You are now ready to start planting. But what do you plant. It all depends on the age of your child. Younger children want to see things happen quickly and the crop be ready as soon as possible. Older children may be prepared to wait to harvest the crop. For this reason I would suggest thinking about what crops to grow. Things like radish and lettuce are best as these are fairly quick to grow. That takes care of 2 of the mini plots and in the others I would suggest something like mixed salad, land cress, rocket or possibly 1 outdoor cherry tomato plant. Older children will have a much better idea of what they like and want to eat so go along with that but remember, the crops talked about here are quick growing.
I know tomatoes take a long time to grow but a seed should be up in a week and then there is all the fun watching it grow to about 3 to 4 foot tall, keep tying it to the stake, pinching out the side buds, watching the flowers appear, then the tiny green fruit and so on. There is a lot to watch with tomatoes. You can start the plant off in a pot in the house. Try the kitchen windowsill. Put 2 or 3 seeds in and choose the strongest seedling. There is watering to be done, so buy a child size watering can for this job and make sure you stand the pot on a drip tray or old plate. If it is warm enough outside, you can just put the seeds straight into the mini plot. Make sure this is at the side farthest away from the sun as otherwise it would shade out the other smaller plants.
Back to the high density bed, what to do now? It should be divided into 4 mini plots and each one of these will take a different crop.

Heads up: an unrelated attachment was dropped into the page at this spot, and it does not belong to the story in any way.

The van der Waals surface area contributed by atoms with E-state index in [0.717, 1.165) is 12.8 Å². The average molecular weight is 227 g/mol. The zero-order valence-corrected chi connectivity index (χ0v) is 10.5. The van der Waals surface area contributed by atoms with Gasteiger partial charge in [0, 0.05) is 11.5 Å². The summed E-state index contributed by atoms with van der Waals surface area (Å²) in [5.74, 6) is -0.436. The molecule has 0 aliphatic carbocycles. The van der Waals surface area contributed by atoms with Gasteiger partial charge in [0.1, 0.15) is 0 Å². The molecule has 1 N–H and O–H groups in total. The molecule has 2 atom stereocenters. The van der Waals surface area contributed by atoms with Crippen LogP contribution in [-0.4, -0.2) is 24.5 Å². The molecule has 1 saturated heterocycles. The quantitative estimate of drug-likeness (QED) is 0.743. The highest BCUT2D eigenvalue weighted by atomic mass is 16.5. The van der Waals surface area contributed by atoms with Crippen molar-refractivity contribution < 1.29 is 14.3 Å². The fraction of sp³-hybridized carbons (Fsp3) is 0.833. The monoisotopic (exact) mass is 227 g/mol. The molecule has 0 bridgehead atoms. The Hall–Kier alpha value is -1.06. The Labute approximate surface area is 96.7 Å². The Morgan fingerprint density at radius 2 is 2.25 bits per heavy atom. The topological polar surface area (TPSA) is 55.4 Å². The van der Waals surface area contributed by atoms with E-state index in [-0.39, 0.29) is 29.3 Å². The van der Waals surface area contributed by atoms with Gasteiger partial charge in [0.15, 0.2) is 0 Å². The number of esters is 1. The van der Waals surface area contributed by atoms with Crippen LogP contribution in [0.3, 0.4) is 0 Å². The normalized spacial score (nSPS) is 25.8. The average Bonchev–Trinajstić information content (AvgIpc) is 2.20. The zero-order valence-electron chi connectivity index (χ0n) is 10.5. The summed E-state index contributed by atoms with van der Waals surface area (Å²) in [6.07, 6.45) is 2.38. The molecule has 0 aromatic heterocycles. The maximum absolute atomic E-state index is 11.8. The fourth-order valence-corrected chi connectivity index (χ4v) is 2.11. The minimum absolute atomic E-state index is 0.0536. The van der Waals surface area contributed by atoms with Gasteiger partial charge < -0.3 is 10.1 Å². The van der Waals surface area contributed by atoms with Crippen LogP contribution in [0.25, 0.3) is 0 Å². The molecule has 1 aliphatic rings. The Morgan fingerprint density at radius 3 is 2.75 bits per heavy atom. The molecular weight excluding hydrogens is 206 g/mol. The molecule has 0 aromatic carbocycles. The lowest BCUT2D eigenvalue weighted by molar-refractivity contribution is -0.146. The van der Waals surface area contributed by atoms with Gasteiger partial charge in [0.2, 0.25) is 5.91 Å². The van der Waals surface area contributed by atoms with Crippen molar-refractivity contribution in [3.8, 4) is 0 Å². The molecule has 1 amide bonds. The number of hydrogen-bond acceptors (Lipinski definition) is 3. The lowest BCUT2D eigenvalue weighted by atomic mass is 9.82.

I would get your child to sow radish in one of the mini plots. Try dividing this up for them into 3 strips and sow 2 rows of radish in one of them, 2 rows in the next 2 weeks later and 2 rows in the final strip 2 weeks after than to give a timed cropping. Simply draw your finger to make 2 drills in which to drop the seed about half an inch deep. Try to get the seeds about an inch apart but this will not be easy for little fingers and cover the seeds with soil mix. It doesn't matter if there are gaps or too many seeds in some places, it is all part of gardening experience. If there are too many seedlings simply thin them out. You should be able to fill gaps in with these thinnings but they do not always transplant - but there is no harm in trying. When your child is planting the final third of the bed there will be radishes nearly ready for harvesting in the first third.
I would start these off growing in small flats or seed trays or better still in cells as these make a nice little plug to transplant. Rather than a hearting lettuce, I would grow a loose leaf type as they grow much quicker and can be harvested earlier. They also have the benefit of keeping growing as long as you harvest a few leaves of each plant when you need them.
Once they seedlings are large enough, plant out 4 in a mini plot. Watch out for slugs and other pests but otherwise just watch them grow. Harvest the young leaves when ready.
Mixed Salad Leaves
I would get your child to scatter these on the surface of the soil mix. Tip the seeds out on to your hand or a piece of paper and get your child to pick a few up at a time, scatter these and then add some more. Gently cover the seeds and I find a simple garden seed sowing sieve is best for this. Do not cover them too thickly. You treat these the same as for loose leaf lettuce but rather than one type of lettuce you will get a mixture of different salad leaves which can all be harvested together.
Land Cress or Rocket
These may be a little strong in taste but if your child has grown them they may be far more likely to eat them. Sow them as you would for lettuce. Grow in flats or cells and plant 4 to a mini plot. They will develop to fill the mini plot over time.
By starting your child gardening at an early age you may set them off with a lifetime hobby. There is the old saying "Give a man a fish; you have fed him for today. Teach a man to fish; and you have fed him for a lifetime." Well it is the same with young children and gardening. Start them gardening now and they may develop a life long interest in growing their own fresh vegetables and there is nothing finer than fresh, wholesome and tasty vegetables except the ones you have grown yourself.